Monday, March 04, 2019

Simulating Public Opinion

            Understanding the nuances of public opinion is a challenge for me, as it is so hard to pin down what it actually is. Yet, for someone like me – who writes books and runs games where I need to know what entire societies are thinking – it’s important for me to continue striving to understand what they are, where they come from, and how they can be portrayed.

            Through my explorations, I have discovered two key points to understanding the currents of public opinion: the source of information, and how much the person receiving said information trusts the source. For example, one day I read two articles on the same political gathering – one from a right-wing source, and the other from a left-wing source. Due to my own leanings, I instinctively distrusted what was said in one of them, and wanted to believe what was in the other. However, being the type of person I am, the opinion I ended up with was that the truth was partway between the two – though I still favored the one I wanted to believe.

            Another factor that needs to be considered is how readily people will change their opinions. We see a lot of it these days, where one piece of information that goes viral on the internet can take people from thinking someone is amazing to hating them – or vise versa, though this seems to be less common. In many cases, it’s remarkable how easily people will flip their opinions – and they won’t even bother checking into the information before changing their opinions, which is remarkable in this age of satirical news sites and deliberately misleading article titles.

            It appears from this that people are quite fickle, but this isn’t entirely true. While there are some people who will change their opinions at the drop of a hat, there are others who will dig in their heels and refuse to change, and still others who will carefully consider before keeping or altering their opinion. However, the important thing to note about public opinion is that it isn’t really made up of all the opinions of the people who make up the public, and it isn’t even made up of the majority. It is defined by those who speak the loudest, and those who are heard the most. Since the people who refuse to change say the same thing all the time, they tend to blend into the background, and the people who take time to formulate their opinions aren’t there to be vocal at the beginning, this means the bulk of public opinion is formed by those who are fickle. And since having more people supporting an idea puts pressure on others to agree with them, the fickle masses drive and shift the overall perception of the world.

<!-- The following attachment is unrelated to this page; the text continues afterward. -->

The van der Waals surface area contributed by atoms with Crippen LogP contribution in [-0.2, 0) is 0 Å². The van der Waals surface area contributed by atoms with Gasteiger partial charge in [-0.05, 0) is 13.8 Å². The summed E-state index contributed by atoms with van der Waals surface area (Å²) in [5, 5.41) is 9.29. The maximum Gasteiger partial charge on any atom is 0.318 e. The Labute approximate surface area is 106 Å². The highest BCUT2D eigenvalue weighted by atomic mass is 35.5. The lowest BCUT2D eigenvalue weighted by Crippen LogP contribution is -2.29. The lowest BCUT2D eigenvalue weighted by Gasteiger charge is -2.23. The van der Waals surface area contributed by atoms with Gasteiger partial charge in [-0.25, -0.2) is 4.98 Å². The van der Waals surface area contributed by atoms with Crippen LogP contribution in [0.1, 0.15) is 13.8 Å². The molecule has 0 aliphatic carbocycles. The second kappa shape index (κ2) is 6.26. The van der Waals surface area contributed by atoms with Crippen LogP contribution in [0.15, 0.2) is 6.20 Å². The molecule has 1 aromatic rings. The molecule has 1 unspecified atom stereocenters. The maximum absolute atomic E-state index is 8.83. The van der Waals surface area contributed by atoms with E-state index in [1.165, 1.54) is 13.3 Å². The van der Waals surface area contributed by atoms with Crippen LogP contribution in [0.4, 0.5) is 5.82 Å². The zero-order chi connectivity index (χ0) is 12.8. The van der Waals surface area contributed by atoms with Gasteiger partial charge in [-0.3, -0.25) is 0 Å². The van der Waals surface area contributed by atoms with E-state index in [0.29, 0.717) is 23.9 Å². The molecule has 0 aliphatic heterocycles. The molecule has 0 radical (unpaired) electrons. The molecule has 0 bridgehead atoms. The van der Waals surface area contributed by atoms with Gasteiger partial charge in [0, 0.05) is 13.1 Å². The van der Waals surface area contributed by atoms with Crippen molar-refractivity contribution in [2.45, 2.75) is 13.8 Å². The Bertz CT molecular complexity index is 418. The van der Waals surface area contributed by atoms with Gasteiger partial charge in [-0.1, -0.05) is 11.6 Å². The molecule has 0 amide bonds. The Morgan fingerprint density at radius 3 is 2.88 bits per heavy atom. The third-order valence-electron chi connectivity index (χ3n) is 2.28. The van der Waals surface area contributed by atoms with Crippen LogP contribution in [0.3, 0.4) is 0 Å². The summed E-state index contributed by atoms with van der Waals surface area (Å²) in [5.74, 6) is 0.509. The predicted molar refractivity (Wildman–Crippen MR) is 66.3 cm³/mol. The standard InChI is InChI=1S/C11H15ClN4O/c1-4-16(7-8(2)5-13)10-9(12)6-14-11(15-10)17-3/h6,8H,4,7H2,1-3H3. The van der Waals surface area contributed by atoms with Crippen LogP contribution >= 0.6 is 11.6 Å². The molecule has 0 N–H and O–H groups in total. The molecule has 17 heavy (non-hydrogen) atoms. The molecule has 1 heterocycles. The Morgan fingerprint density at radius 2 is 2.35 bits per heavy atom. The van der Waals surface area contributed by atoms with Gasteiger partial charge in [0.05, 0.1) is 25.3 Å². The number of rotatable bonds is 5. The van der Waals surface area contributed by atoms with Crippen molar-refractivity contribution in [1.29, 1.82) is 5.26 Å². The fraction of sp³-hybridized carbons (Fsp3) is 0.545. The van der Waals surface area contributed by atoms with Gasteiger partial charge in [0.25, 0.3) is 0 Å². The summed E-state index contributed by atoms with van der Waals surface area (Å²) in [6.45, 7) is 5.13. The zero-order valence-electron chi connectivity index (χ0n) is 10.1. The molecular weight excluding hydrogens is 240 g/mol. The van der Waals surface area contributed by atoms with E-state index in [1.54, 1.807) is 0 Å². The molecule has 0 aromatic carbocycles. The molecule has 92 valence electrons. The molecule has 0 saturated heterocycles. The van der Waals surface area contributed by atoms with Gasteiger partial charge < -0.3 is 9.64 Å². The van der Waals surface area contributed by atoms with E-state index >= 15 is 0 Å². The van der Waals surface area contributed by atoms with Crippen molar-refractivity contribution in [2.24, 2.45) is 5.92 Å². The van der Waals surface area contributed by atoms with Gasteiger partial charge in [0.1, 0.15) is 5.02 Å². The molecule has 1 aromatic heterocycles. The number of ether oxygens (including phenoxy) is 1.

So, as it turns out, public opinion is simply the opinions of the loudest, most easily swayed individuals in a society. People’s actual opinions can be pushed and swayed by public opinion – because it is within human nature to try to fit in – whereas other people can’t be swayed at all. From a governing perspective, this is a very useful tool – because if you can control the perceived public opinion, you can quiet the people with opposing views – but it isn’t so helpful for my purposes. Yes, it gives me an overall view to present, but it doesn’t help with narrowing down what an individual character thinks.

            For that, it’s important to go back to those two points I mentioned before: where did the person get the information from, and how much do they trust that source? Public opinion can sway them of, of course, but how much of the information has reached them? How diluted has the information become trough the telephone-game? What are their own opinions before receiving the new information? People are more likely to believe something if they want it to be true or if they’re afraid it is true, so how does that impact them?

            That’s all very complicated, though, and while it’s sometimes necessary to go that deep, often it can be simplified into 3 basic views: in favor, neutral, or opposed to any given concept. Sometimes a few more complicated options need to be added, but even with a few more added, it’s fairly simple to define those basic perspectives. From there, one can be designated as the public opinion, and then the others can be assigned to characters as it seems appropriate, and they can even be tweaked from there to personalize them to the character.

            And that is how it becomes possible to realistically simulate the currents of public opinion, based off of my own observations and experience. All opinions are my own.

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